Unemployment by sex and age, January 2014
February 11, 2014
The unemployment rate, at 6.6 percent, changed little in January 2014. The jobless rate has decreased by 0.6 percentage point since October 2013 and by 1.3 percentage points since January 2013.
|Total, 16 years and over||Total, 16 to 19 years||Total, 20 to 24 years||Total, 25 to 54||Total, 55 and over||Men, 16 years and over||Men, 16 to 19 years||Men, 20 to 24 years||Men, 25 to 54||Men, 55 and over||Women, 16 years and over||Women, 16 to 19 years||Women, 20 to 24 years||Women, 25 to 54||Women, 55 and over|
The unemployment rate for teenagers, 20.7 percent, showed little change over the month. The unemployment rate for young men age 16 to 19 years was 22.6 percent in January, while that of young women was 18.7 percent.
The unemployment rate for adults (20 years and older) was 6.1 percent in January. The rates for adult men and adult women, at 6.2 percent and 5.9 percent, respectively, also showed little change in January.
The unemployment rate for persons age 20 to 24 years was 11.9 percent; for age 25 to 54 years, 5.6 percent; and for age 55 years and over, 4.5 percent.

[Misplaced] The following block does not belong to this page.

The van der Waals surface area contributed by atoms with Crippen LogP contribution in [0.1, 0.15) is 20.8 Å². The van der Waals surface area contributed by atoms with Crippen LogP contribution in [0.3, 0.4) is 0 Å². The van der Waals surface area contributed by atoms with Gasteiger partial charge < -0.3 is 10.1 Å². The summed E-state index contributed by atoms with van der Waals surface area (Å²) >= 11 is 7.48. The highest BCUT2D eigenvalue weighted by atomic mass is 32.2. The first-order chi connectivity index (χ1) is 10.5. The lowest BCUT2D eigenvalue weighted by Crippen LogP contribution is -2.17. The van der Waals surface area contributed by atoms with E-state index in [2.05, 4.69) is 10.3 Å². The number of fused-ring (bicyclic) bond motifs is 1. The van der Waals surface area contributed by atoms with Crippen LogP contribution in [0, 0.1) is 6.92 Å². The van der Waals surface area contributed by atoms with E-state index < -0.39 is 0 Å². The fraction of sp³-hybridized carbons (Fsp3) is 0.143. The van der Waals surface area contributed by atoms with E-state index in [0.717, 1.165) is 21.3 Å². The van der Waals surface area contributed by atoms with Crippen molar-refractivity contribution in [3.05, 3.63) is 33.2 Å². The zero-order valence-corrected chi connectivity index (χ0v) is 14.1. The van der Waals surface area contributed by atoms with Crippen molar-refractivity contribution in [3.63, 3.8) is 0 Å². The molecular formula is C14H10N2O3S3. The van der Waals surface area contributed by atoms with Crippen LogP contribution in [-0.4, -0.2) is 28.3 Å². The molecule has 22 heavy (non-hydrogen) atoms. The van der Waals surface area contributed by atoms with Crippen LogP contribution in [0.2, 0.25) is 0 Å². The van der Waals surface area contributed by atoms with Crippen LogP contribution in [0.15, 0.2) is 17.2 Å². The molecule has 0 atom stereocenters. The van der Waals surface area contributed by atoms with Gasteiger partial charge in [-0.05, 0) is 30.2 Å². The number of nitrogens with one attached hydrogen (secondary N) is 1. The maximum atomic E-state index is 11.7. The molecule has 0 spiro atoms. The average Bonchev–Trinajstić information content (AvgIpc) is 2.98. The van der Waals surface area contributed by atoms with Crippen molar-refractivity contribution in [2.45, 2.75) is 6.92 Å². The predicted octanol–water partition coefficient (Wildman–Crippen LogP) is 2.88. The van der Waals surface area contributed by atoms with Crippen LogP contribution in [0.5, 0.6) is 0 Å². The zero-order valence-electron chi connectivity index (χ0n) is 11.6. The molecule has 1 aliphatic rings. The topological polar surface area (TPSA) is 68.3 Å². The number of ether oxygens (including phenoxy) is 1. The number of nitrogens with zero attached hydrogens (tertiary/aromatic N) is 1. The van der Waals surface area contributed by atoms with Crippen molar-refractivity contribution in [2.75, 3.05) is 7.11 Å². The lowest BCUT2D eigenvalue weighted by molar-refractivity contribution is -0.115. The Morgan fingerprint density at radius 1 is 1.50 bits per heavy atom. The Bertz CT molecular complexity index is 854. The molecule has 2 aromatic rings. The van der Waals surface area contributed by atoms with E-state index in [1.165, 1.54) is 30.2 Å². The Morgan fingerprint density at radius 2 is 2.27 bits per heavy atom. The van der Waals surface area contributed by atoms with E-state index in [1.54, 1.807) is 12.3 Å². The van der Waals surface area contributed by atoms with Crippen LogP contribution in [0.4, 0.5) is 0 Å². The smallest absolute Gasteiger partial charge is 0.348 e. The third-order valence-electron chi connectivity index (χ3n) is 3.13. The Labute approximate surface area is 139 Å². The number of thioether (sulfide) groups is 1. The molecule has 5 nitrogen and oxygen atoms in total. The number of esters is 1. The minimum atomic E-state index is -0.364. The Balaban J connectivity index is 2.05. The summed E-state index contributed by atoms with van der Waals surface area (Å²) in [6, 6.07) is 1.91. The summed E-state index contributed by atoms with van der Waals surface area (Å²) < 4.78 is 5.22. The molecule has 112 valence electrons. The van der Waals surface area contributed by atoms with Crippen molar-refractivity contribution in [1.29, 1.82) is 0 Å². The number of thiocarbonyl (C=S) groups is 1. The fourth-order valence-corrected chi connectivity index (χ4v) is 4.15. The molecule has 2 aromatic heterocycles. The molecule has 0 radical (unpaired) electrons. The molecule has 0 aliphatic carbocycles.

The unemployment rate for men age 20 to 24 years was 12.9 percent; for men age 25 to 54 years, 5.7 percent; and for men age 55 years and over, 4.6 percent. Rates for women in these age categories were 10.9 percent, 5.5 percent, and 4.6 percent.
These data are from the Current Population Survey (CPS) program and are seasonally adjusted. To learn more, see "The Employment Situation — January 2014," (HTML) (PDF) news release USDL-14-0168. More charts featuring CPS data can be found in Charting the labor market: Data from the Current Population Survey, January 2014 (PDF).
Bureau of Labor Statistics, U.S. Department of Labor, The Economics Daily, Unemployment by sex and age, January 2014 on the Internet at http://www.bls.gov/opub/ted/2014/ted_20140211.htm (visited May 02, 2016).
Recent editions of Spotlight on Statistics
Employment and Wages in Healthcare Occupations
Healthcare occupations are a significant percentage of U.S. employment. Some of the largest and highest paying occupations are in healthcare. This Spotlight examines employment and wages for healthcare occupations.
Fifty years of looking at changes in peoples lives
Longitudinal surveys help us understand long-term changes, such as how events that happened when a person was in high school affect labor market success as an adult.
- A look at pay at the top, the bottom, and in between
The Spotlight examines how earnings and wages have changed over time and how they differ within a geographic area, industry, or occupation.